Another thumbs up for how to violate the Principle of Least Privilege. And need I say it? This, too, is a security product from a security company.

Case #3: Don't require dbo for an Internet facing web application!

Yes, you read that right. The application is on the Internet. And the company built all data access with the understanding that the app had dbo rights into the database. So if the web server gets compromised, the attacker now has a nice little home to settle into and create the objects he or she wants, AT WILL. And if the database owner happens to be sa, and sa is the owner of master... which has cross-database ownership chaining on, because it's required, ouch. And since the attacker is dbo for the application database, turning on ownership chaining on the app database is but an sp_dboption away.

I won't even go into how they attempted to secure the connection credentials within the application. Let's just say that the way they did it Secure Code said not to. Meaning the developers didn't read the book on how to build Microsoft apps securely. Something about a hex editor on the right file and you've got what you need. At least this wasn't a security product or a security company, but yet another thumbs up.

Case #4: Don't have a blank root password for MySQL and don't allow ANY localhost login access to the app database!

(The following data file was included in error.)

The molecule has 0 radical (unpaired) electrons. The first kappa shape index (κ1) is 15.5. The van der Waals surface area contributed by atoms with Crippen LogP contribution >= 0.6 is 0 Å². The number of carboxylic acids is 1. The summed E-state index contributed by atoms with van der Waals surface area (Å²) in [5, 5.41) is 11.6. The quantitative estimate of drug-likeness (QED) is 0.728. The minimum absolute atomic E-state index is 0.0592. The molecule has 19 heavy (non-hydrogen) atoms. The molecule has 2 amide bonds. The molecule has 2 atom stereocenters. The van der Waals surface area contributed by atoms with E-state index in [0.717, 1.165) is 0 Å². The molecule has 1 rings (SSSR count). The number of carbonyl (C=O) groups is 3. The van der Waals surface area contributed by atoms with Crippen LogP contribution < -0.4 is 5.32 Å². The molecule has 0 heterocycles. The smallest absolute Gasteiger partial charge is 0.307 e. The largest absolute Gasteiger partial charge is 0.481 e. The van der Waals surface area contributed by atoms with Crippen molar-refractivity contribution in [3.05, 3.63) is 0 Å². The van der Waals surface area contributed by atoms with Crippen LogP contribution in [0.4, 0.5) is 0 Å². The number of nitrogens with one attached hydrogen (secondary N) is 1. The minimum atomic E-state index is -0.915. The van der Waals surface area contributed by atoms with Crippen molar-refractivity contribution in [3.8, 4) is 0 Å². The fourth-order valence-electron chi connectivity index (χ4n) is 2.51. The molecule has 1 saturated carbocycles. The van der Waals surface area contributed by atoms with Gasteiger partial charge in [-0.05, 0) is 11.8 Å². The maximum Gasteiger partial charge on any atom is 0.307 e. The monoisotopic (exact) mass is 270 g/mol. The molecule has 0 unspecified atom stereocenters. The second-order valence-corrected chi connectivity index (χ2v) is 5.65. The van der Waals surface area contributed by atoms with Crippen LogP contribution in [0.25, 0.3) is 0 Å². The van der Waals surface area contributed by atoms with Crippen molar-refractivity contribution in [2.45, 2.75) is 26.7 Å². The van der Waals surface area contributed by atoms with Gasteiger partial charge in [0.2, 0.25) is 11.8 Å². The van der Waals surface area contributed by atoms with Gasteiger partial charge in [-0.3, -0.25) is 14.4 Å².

Granted, all access must happen from the host. And I understand that under Windows it's a simple thing to change the root password and get access if you have local access to the box and at least power user rights. However, that requires you to down the MySQL service AND change the root password. Those are two footprints you have to leave. And if, for whatever reason, you don't have at least Power User and you don't know any privilege escalation techniques, simply typing mysql -u root won't get you in.

And while we're on that subject, having a blank user with @localost as the host allows anyone locally to connect with simply mysql. And if that has full rights to your app data, yeah. Any local user can therefore do anything they want with that data. Meaning it's not your data any more.

We're going to give this one two thumbs up as well. While it's not a security company with a security product, it's something we use in security because of the type of information it collects.

In Summary

All 4 cases violate database security best practices. The database platform will be blamed, but it's not the database platform that is at issue. It's how security was implemented by the application and/or the vendor. And we're talking about apps written or updated within the last two years. If they were written back in the SQL Server 6.5 days, I might (*might*) give them a pass, because it was a kinder, gentler world then. Not any longer. For the security companies, there's really no excuse. They have people who come in and tell you and products that scan you to tell you these things are no-nos. Yet you find it in their products.

Okay, I'm done ranting... for now.

K. Brian Kelley - Databases, Infrastructure, and Security

IT Security, MySQL, Perl, SQL Server, and Windows technologies.